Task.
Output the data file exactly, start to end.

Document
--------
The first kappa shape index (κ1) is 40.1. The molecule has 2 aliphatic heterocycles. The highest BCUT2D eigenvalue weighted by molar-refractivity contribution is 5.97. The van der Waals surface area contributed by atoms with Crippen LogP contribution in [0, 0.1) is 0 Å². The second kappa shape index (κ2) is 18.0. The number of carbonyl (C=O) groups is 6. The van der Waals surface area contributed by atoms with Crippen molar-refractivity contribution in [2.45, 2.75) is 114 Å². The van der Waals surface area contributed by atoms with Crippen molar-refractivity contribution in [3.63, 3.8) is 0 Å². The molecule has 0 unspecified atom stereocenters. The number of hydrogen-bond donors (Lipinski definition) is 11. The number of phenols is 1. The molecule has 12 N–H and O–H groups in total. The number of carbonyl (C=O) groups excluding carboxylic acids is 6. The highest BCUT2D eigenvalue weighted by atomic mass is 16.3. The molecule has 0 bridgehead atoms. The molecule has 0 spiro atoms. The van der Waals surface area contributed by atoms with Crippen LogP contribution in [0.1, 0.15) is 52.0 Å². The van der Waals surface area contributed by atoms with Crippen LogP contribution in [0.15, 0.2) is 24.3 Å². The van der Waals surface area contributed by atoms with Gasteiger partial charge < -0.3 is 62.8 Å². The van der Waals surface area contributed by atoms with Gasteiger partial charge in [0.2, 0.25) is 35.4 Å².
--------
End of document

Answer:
The first kappa shape index (κ1) is 40.1. The molecule has 2 aliphatic heterocycles. The highest BCUT2D eigenvalue weighted by molar-refractivity contribution is 5.97. The van der Waals surface area contributed by atoms with Crippen LogP contribution in [0, 0.1) is 0 Å². The second kappa shape index (κ2) is 18.0. The number of carbonyl (C=O) groups is 6. The van der Waals surface area contributed by atoms with Crippen molar-refractivity contribution in [2.45, 2.75) is 114 Å². The van der Waals surface area contributed by atoms with Crippen molar-refractivity contribution in [3.63, 3.8) is 0 Å². The molecule has 0 unspecified atom stereocenters. The number of hydrogen-bond donors (Lipinski definition) is 11. The number of phenols is 1. The molecule has 12 N–H and O–H groups in total. The number of carbonyl (C=O) groups excluding carboxylic acids is 6. The highest BCUT2D eigenvalue weighted by atomic mass is 16.3. The molecule has 0 bridgehead atoms. The molecule has 0 spiro atoms. The van der Waals surface area contributed by atoms with Crippen LogP contribution in [0.1, 0.15) is 52.0 Å². The van der Waals surface area contributed by atoms with Crippen LogP contribution in [0.15, 0.2) is 24.3 Å². The van der Waals surface area contributed by atoms with Gasteiger partial charge < -0.3 is 62.8 Å². The van der Waals surface area contributed by atoms with Gasteiger partial charge in [0.2, 0.25) is 35.4 Å².